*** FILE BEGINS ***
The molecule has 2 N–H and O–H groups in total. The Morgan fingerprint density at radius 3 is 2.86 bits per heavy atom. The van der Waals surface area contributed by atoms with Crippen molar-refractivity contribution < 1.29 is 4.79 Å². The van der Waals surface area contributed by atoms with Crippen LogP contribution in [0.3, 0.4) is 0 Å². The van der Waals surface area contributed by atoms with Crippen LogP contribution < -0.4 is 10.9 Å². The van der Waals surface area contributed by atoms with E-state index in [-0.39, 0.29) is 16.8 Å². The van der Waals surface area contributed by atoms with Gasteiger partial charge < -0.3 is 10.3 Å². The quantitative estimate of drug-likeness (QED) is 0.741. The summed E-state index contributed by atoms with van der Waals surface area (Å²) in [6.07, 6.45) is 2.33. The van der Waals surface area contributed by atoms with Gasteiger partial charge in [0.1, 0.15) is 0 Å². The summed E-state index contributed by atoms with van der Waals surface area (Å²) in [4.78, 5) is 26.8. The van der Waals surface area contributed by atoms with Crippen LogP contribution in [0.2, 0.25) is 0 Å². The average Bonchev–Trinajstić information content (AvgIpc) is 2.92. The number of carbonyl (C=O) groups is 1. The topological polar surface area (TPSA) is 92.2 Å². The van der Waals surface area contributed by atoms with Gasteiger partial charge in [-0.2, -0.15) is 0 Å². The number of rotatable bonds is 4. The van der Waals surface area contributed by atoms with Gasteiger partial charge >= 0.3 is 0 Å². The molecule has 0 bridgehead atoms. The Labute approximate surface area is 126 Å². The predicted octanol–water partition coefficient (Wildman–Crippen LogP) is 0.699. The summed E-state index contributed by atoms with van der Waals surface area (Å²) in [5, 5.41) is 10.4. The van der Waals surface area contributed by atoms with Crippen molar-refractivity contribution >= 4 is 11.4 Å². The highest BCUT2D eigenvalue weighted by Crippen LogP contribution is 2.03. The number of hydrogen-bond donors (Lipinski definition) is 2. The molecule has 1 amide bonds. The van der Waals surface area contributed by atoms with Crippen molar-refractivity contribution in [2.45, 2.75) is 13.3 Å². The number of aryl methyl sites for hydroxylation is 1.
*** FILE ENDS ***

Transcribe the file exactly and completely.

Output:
The molecule has 2 N–H and O–H groups in total. The Morgan fingerprint density at radius 3 is 2.86 bits per heavy atom. The van der Waals surface area contributed by atoms with Crippen molar-refractivity contribution < 1.29 is 4.79 Å². The van der Waals surface area contributed by atoms with Crippen LogP contribution in [0.3, 0.4) is 0 Å². The van der Waals surface area contributed by atoms with Crippen LogP contribution < -0.4 is 10.9 Å². The van der Waals surface area contributed by atoms with E-state index in [-0.39, 0.29) is 16.8 Å². The van der Waals surface area contributed by atoms with Gasteiger partial charge < -0.3 is 10.3 Å². The quantitative estimate of drug-likeness (QED) is 0.741. The summed E-state index contributed by atoms with van der Waals surface area (Å²) in [6.07, 6.45) is 2.33. The van der Waals surface area contributed by atoms with Gasteiger partial charge in [0.1, 0.15) is 0 Å². The summed E-state index contributed by atoms with van der Waals surface area (Å²) in [4.78, 5) is 26.8. The van der Waals surface area contributed by atoms with Crippen LogP contribution in [0.2, 0.25) is 0 Å². The average Bonchev–Trinajstić information content (AvgIpc) is 2.92. The number of carbonyl (C=O) groups is 1. The topological polar surface area (TPSA) is 92.2 Å². The van der Waals surface area contributed by atoms with Gasteiger partial charge in [-0.2, -0.15) is 0 Å². The number of rotatable bonds is 4. The van der Waals surface area contributed by atoms with Gasteiger partial charge >= 0.3 is 0 Å². The molecule has 0 bridgehead atoms. The Labute approximate surface area is 126 Å². The predicted octanol–water partition coefficient (Wildman–Crippen LogP) is 0.699. The summed E-state index contributed by atoms with van der Waals surface area (Å²) in [5, 5.41) is 10.4. The van der Waals surface area contributed by atoms with Crippen molar-refractivity contribution >= 4 is 11.4 Å². The highest BCUT2D eigenvalue weighted by Crippen LogP contribution is 2.03. The number of hydrogen-bond donors (Lipinski definition) is 2. The molecule has 1 amide bonds. The van der Waals surface area contributed by atoms with Crippen molar-refractivity contribution in [2.45, 2.75) is 13.3 Å². The number of aryl methyl sites for hydroxylation is 1.